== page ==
The problem with Obama

The economist and <em>New York Times</em> columnist Paul Krugman’s damning verdict.

The Nobel Prize-winning economist Paul Krugman, one of America's leading liberal commentators, used his New York Times column yesterday to issue a devastating crititique of Barack Obama in the wake of the president's decision, on Monday, to introduce a pay freeze for federal government workers across the United States.

The Princeton professor describes the move as "a (literally) cheap trick . . . slashing federal spending at a time when the economy is depressed is exactly the wrong thing to do".

But it is his analysis of the politics, not the economics, of the issue that stands out in his column. Krugman writes:

Mr Obama's pay ploy might, just might, have been justified if he had used the announcement of a freeze as an occasion to take a strong stand against Republican demands – to declare that at a time when deficits are an important issue, tax breaks for the wealthiest aren't acceptable.

But he didn't. Instead, he apparently intended the pay freeze announcement as a peace gesture to Republicans the day before a bipartisan summit. At that meeting, Mr Obama, who has faced two years of complete scorched-earth opposition, declared that he had failed to reach out sufficiently to his implacable enemies. He did not, as far as anyone knows, wear a sign on his back saying "Kick me", although he might as well have.

There were no comparable gestures from the other side. Instead, Senate Republicans declared that none of the rest of the legislation on the table – legislation that includes such things as a strategic arms treaty that's vital to national security – would be acted on until the tax-cut issue was resolved, presumably on their terms.

It's hard to escape the impression that Republicans have taken Mr Obama's measure – that they're calling his bluff in the belief that he can be counted on to fold. And it's also hard to escape the impression that they're right.

To be fair, Krugman was never a big supporter of Obama; he backed Hillary Clinton in the Democratic primaries in 2008. But it's difficult to disagree with his stinging conclusion:

Whatever is going on inside the White House, from the outside it looks like moral collapse – a complete failure of purpose and loss of direction.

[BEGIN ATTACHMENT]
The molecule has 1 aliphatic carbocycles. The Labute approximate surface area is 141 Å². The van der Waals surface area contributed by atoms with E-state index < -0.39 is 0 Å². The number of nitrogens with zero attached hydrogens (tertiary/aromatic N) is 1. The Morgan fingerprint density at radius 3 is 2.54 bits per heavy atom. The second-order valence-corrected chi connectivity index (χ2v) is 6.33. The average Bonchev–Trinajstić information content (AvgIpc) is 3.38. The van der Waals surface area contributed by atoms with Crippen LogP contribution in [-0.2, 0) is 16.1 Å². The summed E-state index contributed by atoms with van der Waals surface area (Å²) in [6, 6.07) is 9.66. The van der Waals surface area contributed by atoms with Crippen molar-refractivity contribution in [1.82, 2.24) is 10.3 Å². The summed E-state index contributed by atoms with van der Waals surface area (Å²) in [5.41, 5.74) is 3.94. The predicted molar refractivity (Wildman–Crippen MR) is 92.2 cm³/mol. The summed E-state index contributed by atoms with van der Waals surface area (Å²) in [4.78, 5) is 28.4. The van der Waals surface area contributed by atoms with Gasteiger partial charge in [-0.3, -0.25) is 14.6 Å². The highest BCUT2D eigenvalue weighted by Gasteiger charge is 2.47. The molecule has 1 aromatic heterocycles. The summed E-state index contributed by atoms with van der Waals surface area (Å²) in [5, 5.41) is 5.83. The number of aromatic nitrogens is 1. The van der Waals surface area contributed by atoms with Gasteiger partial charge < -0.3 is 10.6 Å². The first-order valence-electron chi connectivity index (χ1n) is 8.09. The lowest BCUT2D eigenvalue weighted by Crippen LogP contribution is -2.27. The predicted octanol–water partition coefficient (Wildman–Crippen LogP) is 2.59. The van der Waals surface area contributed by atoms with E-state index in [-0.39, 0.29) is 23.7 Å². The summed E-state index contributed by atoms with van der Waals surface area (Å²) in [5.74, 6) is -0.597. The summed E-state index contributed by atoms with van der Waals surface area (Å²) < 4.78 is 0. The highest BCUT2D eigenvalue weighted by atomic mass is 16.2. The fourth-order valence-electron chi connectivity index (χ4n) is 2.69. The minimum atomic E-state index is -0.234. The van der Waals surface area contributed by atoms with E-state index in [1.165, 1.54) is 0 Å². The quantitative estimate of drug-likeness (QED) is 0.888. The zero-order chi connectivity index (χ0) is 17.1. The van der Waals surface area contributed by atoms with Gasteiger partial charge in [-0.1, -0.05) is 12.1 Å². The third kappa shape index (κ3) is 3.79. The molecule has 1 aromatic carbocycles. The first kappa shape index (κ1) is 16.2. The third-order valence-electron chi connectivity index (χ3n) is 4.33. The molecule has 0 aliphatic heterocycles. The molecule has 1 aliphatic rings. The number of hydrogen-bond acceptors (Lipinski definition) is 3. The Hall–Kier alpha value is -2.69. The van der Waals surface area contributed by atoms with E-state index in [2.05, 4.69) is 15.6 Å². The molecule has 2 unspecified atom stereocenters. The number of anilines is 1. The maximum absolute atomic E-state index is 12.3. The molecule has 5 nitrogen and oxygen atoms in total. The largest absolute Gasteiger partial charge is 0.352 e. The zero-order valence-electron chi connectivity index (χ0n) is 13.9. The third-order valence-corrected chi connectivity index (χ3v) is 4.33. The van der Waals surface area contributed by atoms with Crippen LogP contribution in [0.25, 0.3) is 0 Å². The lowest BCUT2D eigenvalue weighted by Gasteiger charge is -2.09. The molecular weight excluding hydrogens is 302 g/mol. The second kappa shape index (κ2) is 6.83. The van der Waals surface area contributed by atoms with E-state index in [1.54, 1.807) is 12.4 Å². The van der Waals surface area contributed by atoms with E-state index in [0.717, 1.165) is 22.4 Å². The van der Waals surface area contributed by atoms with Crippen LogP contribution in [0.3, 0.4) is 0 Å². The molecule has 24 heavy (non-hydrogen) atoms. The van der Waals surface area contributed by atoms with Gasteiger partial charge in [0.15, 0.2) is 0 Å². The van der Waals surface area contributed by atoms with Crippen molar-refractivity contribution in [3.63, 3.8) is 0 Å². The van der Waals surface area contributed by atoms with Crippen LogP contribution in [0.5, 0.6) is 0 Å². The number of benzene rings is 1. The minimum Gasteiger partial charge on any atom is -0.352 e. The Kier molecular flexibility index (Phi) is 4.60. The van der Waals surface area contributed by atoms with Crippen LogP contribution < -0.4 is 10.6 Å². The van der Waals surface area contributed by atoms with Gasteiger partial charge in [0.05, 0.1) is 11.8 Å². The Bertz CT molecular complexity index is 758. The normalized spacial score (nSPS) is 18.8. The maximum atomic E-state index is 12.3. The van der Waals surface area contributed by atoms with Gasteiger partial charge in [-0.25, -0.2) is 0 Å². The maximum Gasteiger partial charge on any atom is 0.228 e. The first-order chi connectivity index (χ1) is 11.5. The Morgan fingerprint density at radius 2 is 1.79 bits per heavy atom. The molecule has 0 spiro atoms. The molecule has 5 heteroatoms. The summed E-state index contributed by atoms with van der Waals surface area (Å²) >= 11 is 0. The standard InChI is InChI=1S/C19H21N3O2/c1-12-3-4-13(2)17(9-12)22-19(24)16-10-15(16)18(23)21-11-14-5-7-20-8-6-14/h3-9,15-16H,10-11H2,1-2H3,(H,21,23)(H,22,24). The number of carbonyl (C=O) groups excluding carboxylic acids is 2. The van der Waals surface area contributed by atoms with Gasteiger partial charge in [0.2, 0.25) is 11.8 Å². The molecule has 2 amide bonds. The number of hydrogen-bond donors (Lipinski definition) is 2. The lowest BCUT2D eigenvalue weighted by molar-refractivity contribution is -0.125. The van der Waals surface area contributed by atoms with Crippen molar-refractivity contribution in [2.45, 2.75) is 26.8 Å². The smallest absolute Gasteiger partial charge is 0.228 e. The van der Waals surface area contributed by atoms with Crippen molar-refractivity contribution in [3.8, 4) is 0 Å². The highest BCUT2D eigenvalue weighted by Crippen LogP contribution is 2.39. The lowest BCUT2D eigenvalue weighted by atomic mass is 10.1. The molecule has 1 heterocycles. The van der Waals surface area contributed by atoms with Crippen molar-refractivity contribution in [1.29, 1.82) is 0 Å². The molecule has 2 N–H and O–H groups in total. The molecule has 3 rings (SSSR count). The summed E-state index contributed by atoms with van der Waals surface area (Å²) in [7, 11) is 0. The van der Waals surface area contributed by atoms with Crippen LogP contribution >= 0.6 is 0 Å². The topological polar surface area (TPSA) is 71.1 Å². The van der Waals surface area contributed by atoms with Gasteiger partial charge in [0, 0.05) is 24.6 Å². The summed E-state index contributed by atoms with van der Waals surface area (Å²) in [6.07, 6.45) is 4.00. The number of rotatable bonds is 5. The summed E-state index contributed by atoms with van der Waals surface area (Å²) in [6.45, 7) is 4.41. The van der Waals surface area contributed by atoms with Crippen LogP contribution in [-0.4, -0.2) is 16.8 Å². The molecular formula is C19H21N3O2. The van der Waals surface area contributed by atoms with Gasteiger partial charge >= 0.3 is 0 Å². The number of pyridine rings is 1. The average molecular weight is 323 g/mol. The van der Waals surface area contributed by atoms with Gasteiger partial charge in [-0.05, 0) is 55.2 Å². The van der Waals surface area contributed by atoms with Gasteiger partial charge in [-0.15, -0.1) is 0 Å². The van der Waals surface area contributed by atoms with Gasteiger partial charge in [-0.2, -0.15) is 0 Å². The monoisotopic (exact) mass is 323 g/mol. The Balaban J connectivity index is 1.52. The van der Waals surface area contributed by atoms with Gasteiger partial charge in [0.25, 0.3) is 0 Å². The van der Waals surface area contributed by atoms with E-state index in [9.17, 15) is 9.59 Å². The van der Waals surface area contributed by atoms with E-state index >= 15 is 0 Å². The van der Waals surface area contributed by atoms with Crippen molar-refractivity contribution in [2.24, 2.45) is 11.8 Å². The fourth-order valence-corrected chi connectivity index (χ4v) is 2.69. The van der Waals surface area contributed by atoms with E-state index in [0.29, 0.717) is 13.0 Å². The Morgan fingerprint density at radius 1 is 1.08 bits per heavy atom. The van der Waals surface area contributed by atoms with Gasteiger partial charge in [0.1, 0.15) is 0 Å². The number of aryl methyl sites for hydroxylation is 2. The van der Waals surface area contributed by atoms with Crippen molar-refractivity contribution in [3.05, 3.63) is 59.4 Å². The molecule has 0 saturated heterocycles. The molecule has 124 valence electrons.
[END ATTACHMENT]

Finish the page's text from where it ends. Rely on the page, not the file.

Mehdi Hasan is a contributing writer for the New Statesman and the co-author of Ed: The Milibands and the Making of a Labour Leader. He was the New Statesman's senior editor (politics) from 2009-12.

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Gordon Brown contemplated making Alastair Campbell a minister

The move is revealed in Ed Balls' new book.

Gordon Brown contemplated making Alastair Campbell, a sports minister. Campbell had served as Tony Blair’s press chief from 1994 to 2003, Ed Balls has revealed.

Although the move fell through, Campbell would have been one of a number of high-profile ministerial appointments, usually through the Lords, made by Brown during his tenure at 10 Downing Street.

Other unusual appointments included the so-called “Goats” appointed in 2007, part of what Brown dubbed “the government of all the talents”, in which Ara Darzi, a respected surgeon, Mark Malloch-Brown, formerly a United Nations diplomat,  Alan West, a former admiral, Paul Myners, a  successful businessman, and Digby Jones, former director-general of the CBI, took ministerial posts and seats in the Lords. While Darzi, West and Myners were seen as successes on Whitehall, Jones quit the government after a year and became a vocal critic of both Brown’s successors as Labour leader, Ed Miliband and Jeremy Corbyn.

The story is revealed in Ed Balls’ new book, Speaking Out, a record of his time as a backroom adviser and later Cabinet and shadow cabinet minister until the loss of his seat in May 2015. It is published 6 September.